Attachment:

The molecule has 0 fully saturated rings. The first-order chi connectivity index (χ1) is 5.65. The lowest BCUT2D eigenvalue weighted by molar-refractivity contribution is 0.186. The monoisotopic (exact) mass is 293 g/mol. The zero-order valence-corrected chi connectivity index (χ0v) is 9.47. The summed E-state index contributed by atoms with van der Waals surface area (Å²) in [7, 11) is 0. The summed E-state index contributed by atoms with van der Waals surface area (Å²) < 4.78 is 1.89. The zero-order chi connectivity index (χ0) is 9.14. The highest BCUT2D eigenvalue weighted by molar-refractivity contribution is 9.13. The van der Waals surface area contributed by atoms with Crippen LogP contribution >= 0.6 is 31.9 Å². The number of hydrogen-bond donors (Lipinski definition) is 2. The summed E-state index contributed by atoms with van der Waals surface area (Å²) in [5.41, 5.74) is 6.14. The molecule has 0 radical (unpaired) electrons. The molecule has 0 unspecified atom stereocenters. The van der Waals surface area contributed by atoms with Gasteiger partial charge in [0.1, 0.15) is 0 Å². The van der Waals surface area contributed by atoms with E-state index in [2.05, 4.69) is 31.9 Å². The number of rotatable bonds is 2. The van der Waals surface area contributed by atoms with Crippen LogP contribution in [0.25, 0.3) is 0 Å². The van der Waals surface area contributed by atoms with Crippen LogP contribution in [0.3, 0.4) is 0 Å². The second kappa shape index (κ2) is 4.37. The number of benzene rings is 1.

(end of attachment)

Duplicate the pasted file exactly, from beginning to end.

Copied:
The molecule has 0 fully saturated rings. The first-order chi connectivity index (χ1) is 5.65. The lowest BCUT2D eigenvalue weighted by molar-refractivity contribution is 0.186. The monoisotopic (exact) mass is 293 g/mol. The zero-order valence-corrected chi connectivity index (χ0v) is 9.47. The summed E-state index contributed by atoms with van der Waals surface area (Å²) in [7, 11) is 0. The summed E-state index contributed by atoms with van der Waals surface area (Å²) < 4.78 is 1.89. The zero-order chi connectivity index (χ0) is 9.14. The highest BCUT2D eigenvalue weighted by molar-refractivity contribution is 9.13. The van der Waals surface area contributed by atoms with Crippen LogP contribution >= 0.6 is 31.9 Å². The number of hydrogen-bond donors (Lipinski definition) is 2. The summed E-state index contributed by atoms with van der Waals surface area (Å²) in [5.41, 5.74) is 6.14. The molecule has 0 radical (unpaired) electrons. The molecule has 0 unspecified atom stereocenters. The van der Waals surface area contributed by atoms with Gasteiger partial charge in [0.1, 0.15) is 0 Å². The van der Waals surface area contributed by atoms with E-state index in [2.05, 4.69) is 31.9 Å². The number of rotatable bonds is 2. The van der Waals surface area contributed by atoms with Crippen LogP contribution in [0.25, 0.3) is 0 Å². The van der Waals surface area contributed by atoms with Crippen LogP contribution in [0.3, 0.4) is 0 Å². The second kappa shape index (κ2) is 4.37. The number of benzene rings is 1.